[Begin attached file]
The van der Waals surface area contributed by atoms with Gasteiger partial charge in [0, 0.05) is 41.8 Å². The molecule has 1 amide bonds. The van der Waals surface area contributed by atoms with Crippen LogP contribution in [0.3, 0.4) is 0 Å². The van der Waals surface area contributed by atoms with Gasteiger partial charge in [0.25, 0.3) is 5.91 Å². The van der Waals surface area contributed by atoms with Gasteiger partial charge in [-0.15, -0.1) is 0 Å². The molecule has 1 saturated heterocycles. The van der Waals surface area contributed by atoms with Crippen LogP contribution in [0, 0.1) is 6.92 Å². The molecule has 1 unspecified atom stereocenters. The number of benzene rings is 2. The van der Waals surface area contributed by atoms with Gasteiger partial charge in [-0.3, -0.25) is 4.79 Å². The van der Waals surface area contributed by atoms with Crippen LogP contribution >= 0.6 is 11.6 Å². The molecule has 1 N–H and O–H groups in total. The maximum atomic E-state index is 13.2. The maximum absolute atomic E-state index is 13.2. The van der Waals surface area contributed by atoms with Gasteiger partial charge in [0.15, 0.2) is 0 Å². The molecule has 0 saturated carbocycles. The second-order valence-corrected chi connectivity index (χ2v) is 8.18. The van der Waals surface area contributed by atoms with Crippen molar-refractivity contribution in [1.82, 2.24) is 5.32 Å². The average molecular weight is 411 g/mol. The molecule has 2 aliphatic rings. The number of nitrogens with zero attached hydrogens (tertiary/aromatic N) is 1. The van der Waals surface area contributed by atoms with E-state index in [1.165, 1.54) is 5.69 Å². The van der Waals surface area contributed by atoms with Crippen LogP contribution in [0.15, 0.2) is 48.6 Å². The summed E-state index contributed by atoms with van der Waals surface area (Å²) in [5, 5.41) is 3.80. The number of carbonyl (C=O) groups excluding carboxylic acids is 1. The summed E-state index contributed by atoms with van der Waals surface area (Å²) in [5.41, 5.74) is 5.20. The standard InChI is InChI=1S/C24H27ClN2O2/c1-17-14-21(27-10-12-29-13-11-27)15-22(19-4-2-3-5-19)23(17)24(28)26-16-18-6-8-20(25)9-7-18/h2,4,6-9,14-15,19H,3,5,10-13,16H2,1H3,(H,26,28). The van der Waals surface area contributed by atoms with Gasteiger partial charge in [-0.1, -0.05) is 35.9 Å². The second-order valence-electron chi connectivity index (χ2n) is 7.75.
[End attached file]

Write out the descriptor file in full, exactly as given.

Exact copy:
The van der Waals surface area contributed by atoms with Gasteiger partial charge in [0, 0.05) is 41.8 Å². The molecule has 1 amide bonds. The van der Waals surface area contributed by atoms with Crippen LogP contribution in [0.3, 0.4) is 0 Å². The van der Waals surface area contributed by atoms with Gasteiger partial charge in [0.25, 0.3) is 5.91 Å². The van der Waals surface area contributed by atoms with Gasteiger partial charge in [-0.15, -0.1) is 0 Å². The molecule has 1 saturated heterocycles. The van der Waals surface area contributed by atoms with Crippen LogP contribution in [0, 0.1) is 6.92 Å². The molecule has 1 unspecified atom stereocenters. The number of benzene rings is 2. The van der Waals surface area contributed by atoms with Gasteiger partial charge in [-0.3, -0.25) is 4.79 Å². The van der Waals surface area contributed by atoms with Crippen LogP contribution >= 0.6 is 11.6 Å². The molecule has 1 N–H and O–H groups in total. The maximum atomic E-state index is 13.2. The maximum absolute atomic E-state index is 13.2. The van der Waals surface area contributed by atoms with Gasteiger partial charge in [0.15, 0.2) is 0 Å². The molecule has 0 saturated carbocycles. The second-order valence-corrected chi connectivity index (χ2v) is 8.18. The van der Waals surface area contributed by atoms with Crippen molar-refractivity contribution in [1.82, 2.24) is 5.32 Å². The average molecular weight is 411 g/mol. The molecule has 2 aliphatic rings. The number of nitrogens with zero attached hydrogens (tertiary/aromatic N) is 1. The van der Waals surface area contributed by atoms with E-state index in [1.165, 1.54) is 5.69 Å². The van der Waals surface area contributed by atoms with Crippen LogP contribution in [0.15, 0.2) is 48.6 Å². The summed E-state index contributed by atoms with van der Waals surface area (Å²) in [5, 5.41) is 3.80. The number of carbonyl (C=O) groups excluding carboxylic acids is 1. The summed E-state index contributed by atoms with van der Waals surface area (Å²) in [5.41, 5.74) is 5.20. The standard InChI is InChI=1S/C24H27ClN2O2/c1-17-14-21(27-10-12-29-13-11-27)15-22(19-4-2-3-5-19)23(17)24(28)26-16-18-6-8-20(25)9-7-18/h2,4,6-9,14-15,19H,3,5,10-13,16H2,1H3,(H,26,28). The van der Waals surface area contributed by atoms with Gasteiger partial charge in [-0.1, -0.05) is 35.9 Å². The second-order valence-electron chi connectivity index (χ2n) is 7.75.